CARD of hope: Financial inclusion at its best

I WAS 12 years old when CARD started as a foundation, providing loans to landless coconut workers. I witnessed its growth from its humble office—a classroom lent by my grandfather to my father at the back of the San Pablo City public market—to its more than 2,000 offices spread across the Philippines and other Southeast Asian countries. Throughout its 31 years of existence, it has remained faithful to its mission of eradicating poverty. Its visionary leadership, committed staff and resilient clients all contributed to its present status: CARD is now composed of 21 mutually reinforcing institutions, a multi-billion-peso social development organization serving more than 4.5 million clients and manned by staff of more than 13,000.

During its initial years, CARD implemented a group liability model patterned after the Grameen Bank, with some modifications. It was a good foundation for promoting solidarity but had the downside of pushing away good payers, even as they were compelled to pay the amortizations of defaulters. ASA Bangladesh’s individual liability became the new innovation that CARD adopted in 2001 that led to its exponential growth.

In order to sustain massive expansion, the search for commercial funding became the next challenge. Commercial lenders were sceptical of micro finance methodology despite its relevance in financial inclusion, and MFIs were considered risky. CARD got its break when the international nonprofit Grameen foundation guaranteed CARD’s loan with a commercial bank. Also, the late Washington Sycip, my father’s mentor and adviser to CARD, opened many windows of opportunity through his endorsement to local and foreign banks and individuals. It is now apparent that it is a missed opportunity for large banks if they do not lend on wholesale basis to high-performing MFIs. Today, several instruments are being offered in the market like bonds, receivables assignments and clean loans, among others. In other countries like Mexico and India, MFIs offer IPOs but it is not a path that CARD wants to take – CARD is happy to be owned by its Nanay borrowers instead of well-off investors, in accordance with its vision of a bank owned and managed by the poor. In addition, the regulatory environment is enabling and favorable to microfinance, and CARD takes pride in the fact that its experience in poverty lending served as a basis for many of the policies that BSP crafted to make the industry vibrant.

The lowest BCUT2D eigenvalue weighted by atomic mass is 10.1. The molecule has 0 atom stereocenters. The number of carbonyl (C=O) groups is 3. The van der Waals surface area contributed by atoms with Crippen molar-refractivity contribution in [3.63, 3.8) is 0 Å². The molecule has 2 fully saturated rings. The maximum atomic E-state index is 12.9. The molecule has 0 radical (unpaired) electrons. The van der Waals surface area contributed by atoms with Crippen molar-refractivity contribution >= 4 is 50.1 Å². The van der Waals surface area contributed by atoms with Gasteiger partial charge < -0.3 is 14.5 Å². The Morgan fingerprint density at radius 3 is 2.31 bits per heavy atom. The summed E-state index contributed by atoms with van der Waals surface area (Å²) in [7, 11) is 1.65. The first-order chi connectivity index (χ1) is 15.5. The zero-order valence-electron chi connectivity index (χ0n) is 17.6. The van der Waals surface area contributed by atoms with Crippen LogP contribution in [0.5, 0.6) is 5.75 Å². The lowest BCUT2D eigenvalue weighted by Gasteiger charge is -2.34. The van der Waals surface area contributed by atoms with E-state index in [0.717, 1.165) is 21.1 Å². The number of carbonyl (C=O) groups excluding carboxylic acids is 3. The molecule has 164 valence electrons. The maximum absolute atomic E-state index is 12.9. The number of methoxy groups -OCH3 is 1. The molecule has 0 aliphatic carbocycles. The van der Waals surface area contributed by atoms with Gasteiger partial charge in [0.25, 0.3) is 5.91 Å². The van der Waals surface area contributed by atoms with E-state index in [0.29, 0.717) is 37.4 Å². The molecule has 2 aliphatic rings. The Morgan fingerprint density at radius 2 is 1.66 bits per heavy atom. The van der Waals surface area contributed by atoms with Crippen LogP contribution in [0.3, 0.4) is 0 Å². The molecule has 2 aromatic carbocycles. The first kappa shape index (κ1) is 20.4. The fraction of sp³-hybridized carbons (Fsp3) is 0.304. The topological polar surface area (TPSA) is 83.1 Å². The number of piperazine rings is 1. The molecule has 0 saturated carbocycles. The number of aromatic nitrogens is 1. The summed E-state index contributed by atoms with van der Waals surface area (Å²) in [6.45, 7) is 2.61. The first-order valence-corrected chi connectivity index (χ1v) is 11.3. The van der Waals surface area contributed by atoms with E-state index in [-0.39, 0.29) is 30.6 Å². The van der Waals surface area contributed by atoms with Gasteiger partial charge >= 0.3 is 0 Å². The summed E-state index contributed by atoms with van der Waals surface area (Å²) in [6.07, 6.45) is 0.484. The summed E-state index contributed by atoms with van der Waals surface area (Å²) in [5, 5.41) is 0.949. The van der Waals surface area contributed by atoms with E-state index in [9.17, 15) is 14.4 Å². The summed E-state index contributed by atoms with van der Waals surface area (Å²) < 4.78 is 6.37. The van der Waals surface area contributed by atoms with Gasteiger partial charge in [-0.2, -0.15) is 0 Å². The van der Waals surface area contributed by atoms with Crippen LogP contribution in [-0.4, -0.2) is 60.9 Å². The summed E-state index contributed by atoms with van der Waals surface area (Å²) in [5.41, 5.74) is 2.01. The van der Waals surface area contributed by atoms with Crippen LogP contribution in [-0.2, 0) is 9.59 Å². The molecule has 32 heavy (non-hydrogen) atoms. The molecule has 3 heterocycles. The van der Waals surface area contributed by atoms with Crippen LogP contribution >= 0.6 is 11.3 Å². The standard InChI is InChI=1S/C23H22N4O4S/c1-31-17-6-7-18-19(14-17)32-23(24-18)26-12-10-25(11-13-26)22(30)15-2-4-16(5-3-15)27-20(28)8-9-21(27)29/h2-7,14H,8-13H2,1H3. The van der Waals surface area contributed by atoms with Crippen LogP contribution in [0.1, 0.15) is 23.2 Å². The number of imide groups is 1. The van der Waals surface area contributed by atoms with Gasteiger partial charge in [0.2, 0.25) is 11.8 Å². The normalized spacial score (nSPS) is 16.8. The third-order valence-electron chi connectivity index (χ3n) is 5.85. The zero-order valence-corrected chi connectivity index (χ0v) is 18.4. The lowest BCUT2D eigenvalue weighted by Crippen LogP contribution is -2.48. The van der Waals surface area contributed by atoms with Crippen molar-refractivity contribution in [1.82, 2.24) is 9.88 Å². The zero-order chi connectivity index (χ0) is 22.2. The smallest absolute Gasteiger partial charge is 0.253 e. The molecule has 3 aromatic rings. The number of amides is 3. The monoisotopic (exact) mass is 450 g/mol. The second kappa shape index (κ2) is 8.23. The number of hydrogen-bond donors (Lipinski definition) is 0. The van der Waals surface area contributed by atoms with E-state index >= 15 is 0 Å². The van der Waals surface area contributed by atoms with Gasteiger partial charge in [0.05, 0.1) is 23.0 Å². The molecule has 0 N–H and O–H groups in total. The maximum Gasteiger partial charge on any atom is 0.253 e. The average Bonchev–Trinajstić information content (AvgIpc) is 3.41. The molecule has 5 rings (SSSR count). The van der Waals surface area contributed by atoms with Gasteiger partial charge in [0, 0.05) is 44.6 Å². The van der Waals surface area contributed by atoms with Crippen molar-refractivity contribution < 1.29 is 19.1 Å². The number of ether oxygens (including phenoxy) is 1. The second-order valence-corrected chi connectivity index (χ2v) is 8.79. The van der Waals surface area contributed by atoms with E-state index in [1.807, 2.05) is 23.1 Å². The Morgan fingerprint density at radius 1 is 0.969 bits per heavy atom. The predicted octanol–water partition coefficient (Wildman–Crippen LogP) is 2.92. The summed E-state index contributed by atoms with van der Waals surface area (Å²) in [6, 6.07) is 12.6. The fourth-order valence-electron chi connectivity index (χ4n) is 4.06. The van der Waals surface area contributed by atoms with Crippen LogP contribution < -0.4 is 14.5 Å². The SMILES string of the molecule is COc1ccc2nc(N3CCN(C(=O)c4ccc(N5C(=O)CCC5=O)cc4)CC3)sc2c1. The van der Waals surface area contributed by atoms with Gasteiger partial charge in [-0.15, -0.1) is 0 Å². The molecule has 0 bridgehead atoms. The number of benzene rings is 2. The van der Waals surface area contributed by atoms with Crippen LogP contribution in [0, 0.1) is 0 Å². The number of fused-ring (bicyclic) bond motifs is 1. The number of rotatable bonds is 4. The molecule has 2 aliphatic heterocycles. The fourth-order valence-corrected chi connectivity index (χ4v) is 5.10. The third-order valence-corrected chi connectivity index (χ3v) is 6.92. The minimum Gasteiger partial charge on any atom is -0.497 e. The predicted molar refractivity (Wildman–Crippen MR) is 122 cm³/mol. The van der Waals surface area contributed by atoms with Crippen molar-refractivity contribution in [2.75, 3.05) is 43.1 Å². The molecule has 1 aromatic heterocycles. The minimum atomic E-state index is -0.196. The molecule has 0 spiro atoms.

I would often hear in conferences that there are millions of Filipino poor who are underserved or unbanked. On the other hand, I also hear account officers claiming that the industry is so saturated that competition is steep. These conflicting observations stem from the fact that MFIs are concentrated in areas where the population is dense, as this is key to viability (easy to access, easy to penetrate).

However, the market is actually not saturated; underserved clients live in remote villages, far-flung islands and mountainous areas that are indeed hard to reach. I was able to validate this four years ago when we were distributing solar lamps for off-grid communities in Mindanao. There may be micro-finance presence in every barangay but not in every sitio. Some MFIs, including CARD, hurdle this obstacle by cross-subsidizing operations in remote/hard-to-reach locations with its profitable branches. I have high hopes that as we move into the future and as technology becomes available and affordable, mobile banking and inclusion of sari-sari stores as agents/extensions of micro banking offerings will make extreme poverty in these areas just a memory.

As a micro-finance practitioner, I believe we can help a person move up the ladder of poverty through increased income if we provide business development which is a process of providing complimentary non-financial services to micro entrepreneurs, like marketing, product development, and value chain facilitation, among others. I would say that this is a more complex service than just selecting a financial product appropriate to your client. How do you help her sell her products? CARD is doing this through its subsidiary Mga Likha Ni Inay (MNLI), a distribution company assisting clients in product development and market linkaging. Currently, MNLI partners with commercial channels like SM, Robinson’s, LCC, Kultura, Red Logo, Anthill, Sabanana, Unilever Water Project, Hybrid Solutions, R2R, Alter Trade, Hapinoy and Gem Foods Export to sell Nanays’ products. Undoubtedly, it is a difficult ball game to scale and sustain even as every micro enterprise has its own complexities and requires different expertise. Nonetheless, the smile on every Nanay’s face as they receive their hard-earned money is so worth the effort and a true mark of inclusive growth.